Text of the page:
Mountain Journal recently reported that the famous Colorado resort of Vail had announced its intention to ‘commit to zero net emissions (partly through use of renewable energy to run its operations), zero waste to landfill and zero net operating impact to forests and habitat by the year 2030’.
Vail is a town built around ski field development. While only about 5,500 people live there (supported by a large ‘down valley’ community in towns like Avon and Edwards who must commute to work) it hosts as many as 2.8 million visitors a year.
Aspen, located to the south west, is probably better known for its sustainability efforts, but Vail’s commitment is ambitious. The recent announcement on energy and waste came from Vail Resorts Inc, the company that runs the resort operations. There is also a commitment from the Town of Vail, based in the valley below the resort, to become North Americas first sustainable tourist destination certified through the Global Sustainable Tourism Council.
As with other sustainability announcements by a range of resorts in the northern hemisphere, this points to what should be possible here with some vision and leadership.
This initiative aims to get buy in from locals and local businesses (Vail is composed of wall to wall chain stores, some of which are already known for their sustainability programs) and aims to ‘build in’ more responsible behaviour by visitors by making sure infrastructure and town policy encourage this as part of life when people visit the resort. According to a report in the Denver Post, the aim is to ‘build a vibrant economy anchored in a healthy ecology’.
Significantly, this program seeks to involve both locals and tourists and help build greater connections between these two groups in the process.
The Post says “A lot of the preparatory work was carried out by Magdalena Muir, a Canadian professor of energy science and an auditor with Green Destinations. She spent a week measuring Vail’s progress toward ‘uniting locals and guests in efforts to build a vibrant economy anchored in a healthy ecology’. She measured Vail’s sustainability potential against 44 criteria. That includes tourism management, resource protection like open space and parks, asset protection, like Vail Resort’s Epic Promise, that delivers funds for conservation, interpretive sites for visitors, transportation infrastructure such as employee buses and bike lanes, wildlife protection, climate-change adaptation, recycling and energy-saving programs, affordable housing, employment and a general culture of sustainability.”
Jason Blevins, writing in the Post says:
The sustainability effort in Vail was born in 2013, as the valley prepared for the 2015 Alpine World Ski Championships. The first phase was enrolling local businesses in Sustainable Travel International’s “Actively Green” program. That program now counts more than 50 Vail businesses that are embracing sustainable business practices.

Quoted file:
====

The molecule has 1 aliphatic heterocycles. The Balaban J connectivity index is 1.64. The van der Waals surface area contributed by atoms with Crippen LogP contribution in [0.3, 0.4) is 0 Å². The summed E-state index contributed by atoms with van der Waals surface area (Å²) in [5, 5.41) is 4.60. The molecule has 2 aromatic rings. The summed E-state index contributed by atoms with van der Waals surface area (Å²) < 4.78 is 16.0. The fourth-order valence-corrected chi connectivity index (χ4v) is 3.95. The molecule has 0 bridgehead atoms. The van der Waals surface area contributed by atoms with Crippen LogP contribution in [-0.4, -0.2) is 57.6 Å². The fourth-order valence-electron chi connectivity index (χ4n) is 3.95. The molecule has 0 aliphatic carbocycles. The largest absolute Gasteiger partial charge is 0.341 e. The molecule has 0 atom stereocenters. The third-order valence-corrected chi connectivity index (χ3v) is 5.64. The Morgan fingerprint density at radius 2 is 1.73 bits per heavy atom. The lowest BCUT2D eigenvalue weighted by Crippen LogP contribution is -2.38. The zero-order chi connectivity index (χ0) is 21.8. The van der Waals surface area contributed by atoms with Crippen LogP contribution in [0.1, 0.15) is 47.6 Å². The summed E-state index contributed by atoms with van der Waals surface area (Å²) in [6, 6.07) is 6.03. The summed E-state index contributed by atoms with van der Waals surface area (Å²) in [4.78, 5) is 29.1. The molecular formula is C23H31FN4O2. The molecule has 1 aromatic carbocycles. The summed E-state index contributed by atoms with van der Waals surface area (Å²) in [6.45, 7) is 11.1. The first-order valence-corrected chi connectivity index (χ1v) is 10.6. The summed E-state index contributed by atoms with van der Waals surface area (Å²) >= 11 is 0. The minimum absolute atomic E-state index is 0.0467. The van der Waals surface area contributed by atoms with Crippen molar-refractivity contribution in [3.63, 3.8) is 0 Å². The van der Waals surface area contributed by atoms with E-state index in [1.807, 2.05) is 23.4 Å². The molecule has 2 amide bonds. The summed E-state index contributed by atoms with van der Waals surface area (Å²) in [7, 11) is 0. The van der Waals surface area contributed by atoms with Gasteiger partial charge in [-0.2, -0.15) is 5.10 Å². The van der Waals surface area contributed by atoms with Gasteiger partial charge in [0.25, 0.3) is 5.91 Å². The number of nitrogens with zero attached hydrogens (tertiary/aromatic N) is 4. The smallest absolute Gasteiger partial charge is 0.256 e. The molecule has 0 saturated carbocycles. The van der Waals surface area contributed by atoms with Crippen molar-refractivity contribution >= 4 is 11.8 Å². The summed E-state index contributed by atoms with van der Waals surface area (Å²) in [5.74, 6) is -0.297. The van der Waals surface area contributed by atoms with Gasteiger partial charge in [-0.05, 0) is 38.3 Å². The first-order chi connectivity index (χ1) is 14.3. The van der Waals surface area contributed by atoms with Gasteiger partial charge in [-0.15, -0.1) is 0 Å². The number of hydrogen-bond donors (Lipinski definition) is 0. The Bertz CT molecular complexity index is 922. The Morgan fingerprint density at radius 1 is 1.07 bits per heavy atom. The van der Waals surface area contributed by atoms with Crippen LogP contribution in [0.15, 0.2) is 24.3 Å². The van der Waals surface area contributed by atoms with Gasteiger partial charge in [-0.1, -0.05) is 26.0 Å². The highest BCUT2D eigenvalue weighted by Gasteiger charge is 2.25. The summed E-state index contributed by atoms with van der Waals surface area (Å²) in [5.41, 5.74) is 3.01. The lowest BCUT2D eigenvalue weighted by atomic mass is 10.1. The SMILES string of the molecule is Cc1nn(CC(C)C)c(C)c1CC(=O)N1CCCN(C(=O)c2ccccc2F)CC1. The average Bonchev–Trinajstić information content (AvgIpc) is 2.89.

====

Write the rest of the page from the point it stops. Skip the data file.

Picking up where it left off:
East West Partners has certified all seven of the Vail Valley properties it manages, including the Westin Riverfront Resort in Avon, a 232-room luxury hotel where more than 100 environmental initiatives have been launched, including an 18-bed community garden for employees.
“These certifications hold us accountable. It’s really about practicing what you preach,” said East West’s Derek Schmidt at a meeting with Muir, who was eager to hear about efforts to engage community, employees and guests in environmental goals.
Other business owners offered their work: Vail Valley Anglers launched bike-to-the-river fishing trips and encourages guests to bring their own water bottles. American Plumbing, Heating and Solar Inc. now sends three times more waste to recycling bins than the landfill. A short-term rental company switched all the light bulbs in its rental homes over to LED.
“It’s really brought a different level of awareness of what we could be doing and should be doing and how much is in our control,” said West Vail Liquor Mart co-owner Laurie Mullen, who installed energy-efficient cooling and lighting equipment to shave her utility bill by half. “We’ve found that so many sustainability strategies are within our control.”
“The network we have built is incredible and I’m inspired by what everyone is doing,” said Kim Langmaid, who serves on the Vail Town Council and is vice president of the Walking Mountain Science Center, where she heads up sustainability and stewardship programs. “Our hope, if that if this goes well for Vail, maybe a couple other communities will follow and we could do this at the state level.”